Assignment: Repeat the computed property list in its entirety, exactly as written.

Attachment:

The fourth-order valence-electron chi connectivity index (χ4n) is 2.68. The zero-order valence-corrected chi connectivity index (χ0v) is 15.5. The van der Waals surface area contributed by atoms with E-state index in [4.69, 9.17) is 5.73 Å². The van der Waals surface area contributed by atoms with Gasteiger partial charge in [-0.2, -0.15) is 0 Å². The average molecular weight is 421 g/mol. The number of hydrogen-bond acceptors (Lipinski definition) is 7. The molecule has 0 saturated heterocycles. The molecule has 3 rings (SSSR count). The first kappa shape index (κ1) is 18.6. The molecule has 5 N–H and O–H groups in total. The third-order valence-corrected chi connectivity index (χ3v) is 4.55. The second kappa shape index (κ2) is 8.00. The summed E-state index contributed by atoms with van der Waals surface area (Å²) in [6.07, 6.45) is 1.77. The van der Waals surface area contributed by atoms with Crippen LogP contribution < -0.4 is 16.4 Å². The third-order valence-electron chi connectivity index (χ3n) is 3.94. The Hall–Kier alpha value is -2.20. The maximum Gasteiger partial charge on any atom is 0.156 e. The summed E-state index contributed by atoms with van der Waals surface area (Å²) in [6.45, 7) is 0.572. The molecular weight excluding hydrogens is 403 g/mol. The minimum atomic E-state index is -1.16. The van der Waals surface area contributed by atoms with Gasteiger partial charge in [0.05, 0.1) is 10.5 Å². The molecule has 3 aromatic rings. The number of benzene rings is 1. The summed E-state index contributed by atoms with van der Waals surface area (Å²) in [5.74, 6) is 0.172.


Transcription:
The fourth-order valence-electron chi connectivity index (χ4n) is 2.68. The zero-order valence-corrected chi connectivity index (χ0v) is 15.5. The van der Waals surface area contributed by atoms with E-state index in [4.69, 9.17) is 5.73 Å². The van der Waals surface area contributed by atoms with Gasteiger partial charge in [-0.2, -0.15) is 0 Å². The average molecular weight is 421 g/mol. The number of hydrogen-bond acceptors (Lipinski definition) is 7. The molecule has 0 saturated heterocycles. The molecule has 3 rings (SSSR count). The first kappa shape index (κ1) is 18.6. The molecule has 5 N–H and O–H groups in total. The third-order valence-corrected chi connectivity index (χ3v) is 4.55. The second kappa shape index (κ2) is 8.00. The summed E-state index contributed by atoms with van der Waals surface area (Å²) in [6.07, 6.45) is 1.77. The van der Waals surface area contributed by atoms with Crippen LogP contribution < -0.4 is 16.4 Å². The third-order valence-electron chi connectivity index (χ3n) is 3.94. The Hall–Kier alpha value is -2.20. The maximum Gasteiger partial charge on any atom is 0.156 e. The summed E-state index contributed by atoms with van der Waals surface area (Å²) in [6.45, 7) is 0.572. The molecular weight excluding hydrogens is 403 g/mol. The minimum atomic E-state index is -1.16. The van der Waals surface area contributed by atoms with Gasteiger partial charge in [0.05, 0.1) is 10.5 Å². The molecule has 3 aromatic rings. The number of benzene rings is 1. The summed E-state index contributed by atoms with van der Waals surface area (Å²) in [5.74, 6) is 0.172.